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Name: Kaitlin
Status: student
Grade: 9-12
Location: NY
Date: May 2007

What is a heterotrophic hypothesis of evolution?

The heterotrophic hypothesis, also known as the Haldane-Oparin hypothesis after two scientists who independently proposed it, posits that life (organic molecules) could have formed from inorganic molecules. In other words, life could have formed without requiring a 'divine nudge' and without having to come from another planet. Much research has been conducted to explain how (and if) life could spontaneously form. The general theme is that components of earth's atmosphere could form into complex organic molecules, which could then assemble into more complex groupings, which eventually would become life.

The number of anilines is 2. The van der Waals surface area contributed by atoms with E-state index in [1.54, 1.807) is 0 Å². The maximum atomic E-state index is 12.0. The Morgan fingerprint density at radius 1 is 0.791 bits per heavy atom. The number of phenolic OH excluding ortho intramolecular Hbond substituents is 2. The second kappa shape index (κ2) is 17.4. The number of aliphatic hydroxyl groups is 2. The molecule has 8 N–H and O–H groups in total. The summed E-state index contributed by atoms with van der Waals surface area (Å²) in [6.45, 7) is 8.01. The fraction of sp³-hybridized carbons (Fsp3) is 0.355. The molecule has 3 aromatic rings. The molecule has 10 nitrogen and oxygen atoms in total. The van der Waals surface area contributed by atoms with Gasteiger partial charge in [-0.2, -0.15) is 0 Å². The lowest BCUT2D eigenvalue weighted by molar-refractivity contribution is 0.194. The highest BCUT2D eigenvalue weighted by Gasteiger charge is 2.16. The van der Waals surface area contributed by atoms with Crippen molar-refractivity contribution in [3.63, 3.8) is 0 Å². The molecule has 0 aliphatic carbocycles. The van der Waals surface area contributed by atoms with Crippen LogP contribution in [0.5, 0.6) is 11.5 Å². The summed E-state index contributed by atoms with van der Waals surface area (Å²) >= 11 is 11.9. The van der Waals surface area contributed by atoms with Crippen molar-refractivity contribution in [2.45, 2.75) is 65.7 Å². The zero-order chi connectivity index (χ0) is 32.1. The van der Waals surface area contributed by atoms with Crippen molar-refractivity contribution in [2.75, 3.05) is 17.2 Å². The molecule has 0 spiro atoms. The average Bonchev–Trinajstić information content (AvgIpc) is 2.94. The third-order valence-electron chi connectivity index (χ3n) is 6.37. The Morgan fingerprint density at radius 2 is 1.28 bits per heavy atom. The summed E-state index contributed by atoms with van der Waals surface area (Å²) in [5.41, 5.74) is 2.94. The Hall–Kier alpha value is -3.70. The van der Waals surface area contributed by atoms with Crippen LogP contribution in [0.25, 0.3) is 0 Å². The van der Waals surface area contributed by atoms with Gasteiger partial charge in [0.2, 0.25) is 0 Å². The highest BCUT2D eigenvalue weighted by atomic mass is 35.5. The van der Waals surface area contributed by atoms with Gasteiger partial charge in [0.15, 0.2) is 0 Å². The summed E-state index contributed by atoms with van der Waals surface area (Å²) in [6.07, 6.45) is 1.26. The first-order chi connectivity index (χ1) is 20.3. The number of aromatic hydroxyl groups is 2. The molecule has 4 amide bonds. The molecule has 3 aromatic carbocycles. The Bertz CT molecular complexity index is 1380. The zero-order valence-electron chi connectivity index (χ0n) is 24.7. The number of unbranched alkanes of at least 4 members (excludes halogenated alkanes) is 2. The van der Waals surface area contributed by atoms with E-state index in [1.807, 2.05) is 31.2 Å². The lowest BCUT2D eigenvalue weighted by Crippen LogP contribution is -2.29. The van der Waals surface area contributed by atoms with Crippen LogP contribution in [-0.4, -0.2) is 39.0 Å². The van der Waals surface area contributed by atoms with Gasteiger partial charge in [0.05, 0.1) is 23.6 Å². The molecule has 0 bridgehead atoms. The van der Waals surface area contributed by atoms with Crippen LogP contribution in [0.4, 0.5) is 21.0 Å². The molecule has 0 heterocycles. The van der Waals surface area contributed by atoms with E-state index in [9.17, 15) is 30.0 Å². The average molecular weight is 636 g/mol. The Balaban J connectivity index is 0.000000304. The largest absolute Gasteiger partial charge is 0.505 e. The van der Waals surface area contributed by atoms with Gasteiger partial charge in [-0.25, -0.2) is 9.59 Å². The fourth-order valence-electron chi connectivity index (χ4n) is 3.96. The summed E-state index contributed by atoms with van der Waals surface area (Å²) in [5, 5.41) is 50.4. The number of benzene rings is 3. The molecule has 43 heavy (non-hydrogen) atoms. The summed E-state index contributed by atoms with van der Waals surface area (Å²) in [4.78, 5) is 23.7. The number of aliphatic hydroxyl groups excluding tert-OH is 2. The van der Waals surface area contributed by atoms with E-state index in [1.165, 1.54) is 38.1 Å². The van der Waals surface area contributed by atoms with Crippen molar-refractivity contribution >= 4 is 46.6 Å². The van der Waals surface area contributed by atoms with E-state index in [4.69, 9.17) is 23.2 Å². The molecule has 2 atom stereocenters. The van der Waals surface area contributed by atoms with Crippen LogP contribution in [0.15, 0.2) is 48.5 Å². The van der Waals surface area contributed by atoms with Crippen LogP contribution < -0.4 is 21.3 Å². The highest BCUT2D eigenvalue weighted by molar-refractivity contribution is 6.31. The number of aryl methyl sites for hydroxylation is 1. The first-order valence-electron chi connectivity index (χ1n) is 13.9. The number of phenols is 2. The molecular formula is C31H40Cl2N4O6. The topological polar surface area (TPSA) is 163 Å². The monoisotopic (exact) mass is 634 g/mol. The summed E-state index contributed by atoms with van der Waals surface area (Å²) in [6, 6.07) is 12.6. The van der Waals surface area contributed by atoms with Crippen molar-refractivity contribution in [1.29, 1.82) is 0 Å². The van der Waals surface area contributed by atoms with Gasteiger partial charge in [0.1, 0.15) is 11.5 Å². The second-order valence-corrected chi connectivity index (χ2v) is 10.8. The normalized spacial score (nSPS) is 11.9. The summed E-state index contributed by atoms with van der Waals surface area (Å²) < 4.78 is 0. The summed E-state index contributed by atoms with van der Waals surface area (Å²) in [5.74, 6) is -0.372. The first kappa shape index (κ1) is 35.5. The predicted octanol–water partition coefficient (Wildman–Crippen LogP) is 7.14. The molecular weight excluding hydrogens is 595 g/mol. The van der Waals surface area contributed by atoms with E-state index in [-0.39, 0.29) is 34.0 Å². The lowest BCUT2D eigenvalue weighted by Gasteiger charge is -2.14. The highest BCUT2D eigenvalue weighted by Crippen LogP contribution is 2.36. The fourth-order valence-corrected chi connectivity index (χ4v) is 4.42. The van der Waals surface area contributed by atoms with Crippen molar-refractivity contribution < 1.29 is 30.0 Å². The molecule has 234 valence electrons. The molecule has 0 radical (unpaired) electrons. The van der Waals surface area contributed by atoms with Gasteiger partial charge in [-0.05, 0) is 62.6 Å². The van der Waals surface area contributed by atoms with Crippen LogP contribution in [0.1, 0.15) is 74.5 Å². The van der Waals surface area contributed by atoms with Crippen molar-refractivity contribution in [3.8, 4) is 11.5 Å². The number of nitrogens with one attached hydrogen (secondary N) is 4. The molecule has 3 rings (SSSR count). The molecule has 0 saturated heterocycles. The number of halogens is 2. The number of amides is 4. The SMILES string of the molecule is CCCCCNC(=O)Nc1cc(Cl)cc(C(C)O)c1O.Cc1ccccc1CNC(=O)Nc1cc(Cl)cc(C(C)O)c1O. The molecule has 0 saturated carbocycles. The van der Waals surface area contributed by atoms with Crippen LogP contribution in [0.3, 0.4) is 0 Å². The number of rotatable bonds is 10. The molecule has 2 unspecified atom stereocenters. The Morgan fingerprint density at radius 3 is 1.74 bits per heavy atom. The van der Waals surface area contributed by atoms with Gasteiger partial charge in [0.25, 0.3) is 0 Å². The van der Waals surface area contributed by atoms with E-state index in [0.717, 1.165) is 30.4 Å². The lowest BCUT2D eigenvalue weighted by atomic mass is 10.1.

One famous experiment by Stanley Miller and Harold Urey used water vapor, methane, hydrogen, and ammonia (along with an electrical spark) to show that organic molecules (e.g. amino acids) could form spontaneously. However, scientists no longer think the Earth's atmosphere resembled the Miller-Urey composition. Subsequent experiments have shown a rich variety of organic compounds can form from inorganic carbon sources in various types of atmospheres. Also, the role of volcanoes, instead of lightning, appears to be central to the story. The exact composition of Earth's atmosphere remains a subject of research, but the concept that complex molecules can spontaneously form seems well supported.

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